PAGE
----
Finance Minister Lyle Oberg said the massive expenditure was the “price of prosperity,” but warned Albertans to expect the long-standing oil boom to be coming to an end.

“I think we would be extremely foolish to plan on our revenue increasing,” he said.

More than 100,000 people moved to Alberta last year alone, leading to a nation-high inflation rate.


In April, the city confirmed their worst kept municipal secret that a “new arena feasibility committee” had been struck to determine if a downtown hockey arena was needed.

While the committee, stacked with residents connected to the Oilers, will report back to city council in January, pharmacy tycoon Daryl Katz has already pledged $100 million towards the new downtown rink.

The Canadian Taxpayers Federation has called the prospect of building a new arena “ludicrous,” but Mayor Stephen Mandel told reporters during his reelection campaign that no tax dollars would be used to fund such a project.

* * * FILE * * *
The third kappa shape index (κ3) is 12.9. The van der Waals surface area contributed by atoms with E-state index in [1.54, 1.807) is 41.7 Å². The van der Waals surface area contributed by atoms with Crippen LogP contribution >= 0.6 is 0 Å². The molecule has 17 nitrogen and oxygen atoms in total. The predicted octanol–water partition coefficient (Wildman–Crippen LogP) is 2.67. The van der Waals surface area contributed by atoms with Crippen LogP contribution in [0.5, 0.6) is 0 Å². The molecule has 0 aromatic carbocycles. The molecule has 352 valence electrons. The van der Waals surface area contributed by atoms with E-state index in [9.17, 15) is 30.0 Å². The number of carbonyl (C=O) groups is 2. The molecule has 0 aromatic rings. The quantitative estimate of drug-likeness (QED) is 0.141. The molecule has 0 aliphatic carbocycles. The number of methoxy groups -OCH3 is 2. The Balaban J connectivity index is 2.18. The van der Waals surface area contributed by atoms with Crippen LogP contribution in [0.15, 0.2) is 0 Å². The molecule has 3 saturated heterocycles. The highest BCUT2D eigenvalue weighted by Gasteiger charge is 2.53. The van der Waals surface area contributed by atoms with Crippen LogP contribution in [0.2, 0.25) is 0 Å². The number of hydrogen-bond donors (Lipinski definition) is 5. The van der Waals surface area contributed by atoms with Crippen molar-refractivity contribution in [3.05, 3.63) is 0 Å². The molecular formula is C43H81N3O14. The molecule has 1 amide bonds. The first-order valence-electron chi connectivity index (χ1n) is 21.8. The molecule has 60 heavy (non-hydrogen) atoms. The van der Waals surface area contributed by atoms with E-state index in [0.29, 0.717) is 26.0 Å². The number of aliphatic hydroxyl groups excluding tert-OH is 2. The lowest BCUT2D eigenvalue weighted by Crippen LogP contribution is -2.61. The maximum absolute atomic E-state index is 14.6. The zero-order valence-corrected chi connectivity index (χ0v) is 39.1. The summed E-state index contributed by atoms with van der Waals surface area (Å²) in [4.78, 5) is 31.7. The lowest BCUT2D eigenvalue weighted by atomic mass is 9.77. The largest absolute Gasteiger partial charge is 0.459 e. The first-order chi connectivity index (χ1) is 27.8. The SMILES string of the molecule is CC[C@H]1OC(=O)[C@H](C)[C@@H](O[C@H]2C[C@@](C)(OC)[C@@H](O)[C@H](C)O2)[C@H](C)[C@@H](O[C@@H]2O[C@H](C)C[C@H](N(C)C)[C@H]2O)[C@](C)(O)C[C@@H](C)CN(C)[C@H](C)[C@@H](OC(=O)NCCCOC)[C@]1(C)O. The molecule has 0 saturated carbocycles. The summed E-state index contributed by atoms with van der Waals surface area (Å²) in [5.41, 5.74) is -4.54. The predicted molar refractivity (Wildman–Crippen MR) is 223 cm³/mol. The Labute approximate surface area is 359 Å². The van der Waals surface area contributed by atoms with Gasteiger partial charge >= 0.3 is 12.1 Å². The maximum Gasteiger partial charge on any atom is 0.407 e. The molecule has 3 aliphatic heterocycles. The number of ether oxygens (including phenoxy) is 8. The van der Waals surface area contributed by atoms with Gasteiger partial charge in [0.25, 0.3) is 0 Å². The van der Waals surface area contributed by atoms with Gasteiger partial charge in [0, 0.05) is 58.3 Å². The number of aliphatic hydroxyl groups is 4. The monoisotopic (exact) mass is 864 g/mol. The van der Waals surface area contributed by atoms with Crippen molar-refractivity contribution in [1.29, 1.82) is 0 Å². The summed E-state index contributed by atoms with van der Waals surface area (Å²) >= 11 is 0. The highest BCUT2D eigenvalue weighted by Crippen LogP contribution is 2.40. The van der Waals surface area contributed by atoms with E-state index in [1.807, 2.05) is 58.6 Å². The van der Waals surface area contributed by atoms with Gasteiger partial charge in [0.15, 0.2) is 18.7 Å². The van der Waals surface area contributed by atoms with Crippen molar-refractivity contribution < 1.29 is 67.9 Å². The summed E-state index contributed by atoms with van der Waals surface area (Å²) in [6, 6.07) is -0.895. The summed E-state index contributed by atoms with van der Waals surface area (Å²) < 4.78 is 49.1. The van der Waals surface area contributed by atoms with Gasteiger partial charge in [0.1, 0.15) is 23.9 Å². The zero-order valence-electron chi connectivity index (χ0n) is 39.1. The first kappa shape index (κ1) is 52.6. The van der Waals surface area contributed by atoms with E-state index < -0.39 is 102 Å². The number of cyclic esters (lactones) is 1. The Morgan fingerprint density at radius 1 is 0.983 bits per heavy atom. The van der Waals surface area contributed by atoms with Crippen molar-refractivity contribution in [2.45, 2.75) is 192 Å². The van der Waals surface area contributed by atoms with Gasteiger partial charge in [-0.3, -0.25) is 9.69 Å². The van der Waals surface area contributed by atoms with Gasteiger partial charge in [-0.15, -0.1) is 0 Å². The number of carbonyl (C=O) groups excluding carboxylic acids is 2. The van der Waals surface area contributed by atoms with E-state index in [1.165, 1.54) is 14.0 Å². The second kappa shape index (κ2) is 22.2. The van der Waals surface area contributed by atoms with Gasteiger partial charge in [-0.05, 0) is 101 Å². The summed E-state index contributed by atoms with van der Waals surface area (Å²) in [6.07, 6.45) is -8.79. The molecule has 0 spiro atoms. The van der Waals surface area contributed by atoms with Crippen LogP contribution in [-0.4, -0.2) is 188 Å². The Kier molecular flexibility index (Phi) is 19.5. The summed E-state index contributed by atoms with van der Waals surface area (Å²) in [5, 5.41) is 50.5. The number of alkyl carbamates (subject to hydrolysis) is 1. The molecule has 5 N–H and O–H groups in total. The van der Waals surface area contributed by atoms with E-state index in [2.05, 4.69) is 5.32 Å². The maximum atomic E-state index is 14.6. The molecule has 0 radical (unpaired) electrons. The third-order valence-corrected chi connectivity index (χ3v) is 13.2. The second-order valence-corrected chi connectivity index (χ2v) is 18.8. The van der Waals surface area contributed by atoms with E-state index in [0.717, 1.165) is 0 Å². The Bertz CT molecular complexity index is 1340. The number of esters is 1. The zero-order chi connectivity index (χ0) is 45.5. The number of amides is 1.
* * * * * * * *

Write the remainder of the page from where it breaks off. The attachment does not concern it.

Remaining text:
The Guardian Angels, a controversial crime-prevention group, opened its first Alberta chapters this year in Edmonton and Calgary.

Local realtor Dave Schroder headed up the local chapter, saying their efforts will be focused on patrolling 118 Ave.

Critics have long complained that the group practises a form of vigilante justice since they intervene with crimes in-progress and make citizens arrests.

“I would just ask those people to have an open mind and do their research,” Schroder said of the criticism. “Are we vigilant? Yes. Are we vigilantes? Not at all. That’s a ridiculous claim.”

marc bence/for metro edmonton

Left: Tent city resident Judy Nadeau sits near her makeshift home in the summer. Once holding 200 residents, the site was closed down by the province by the end of August. Nadeau now lives in an inner-city apartment found by a local housing agency. Right: Glen Dumont voiced his concern over skyrocketing housing prices during one of several protests staged outside of the legislature this year. As rental prices hit record highs with a booming economy, many residents found themselves living below the poverty line.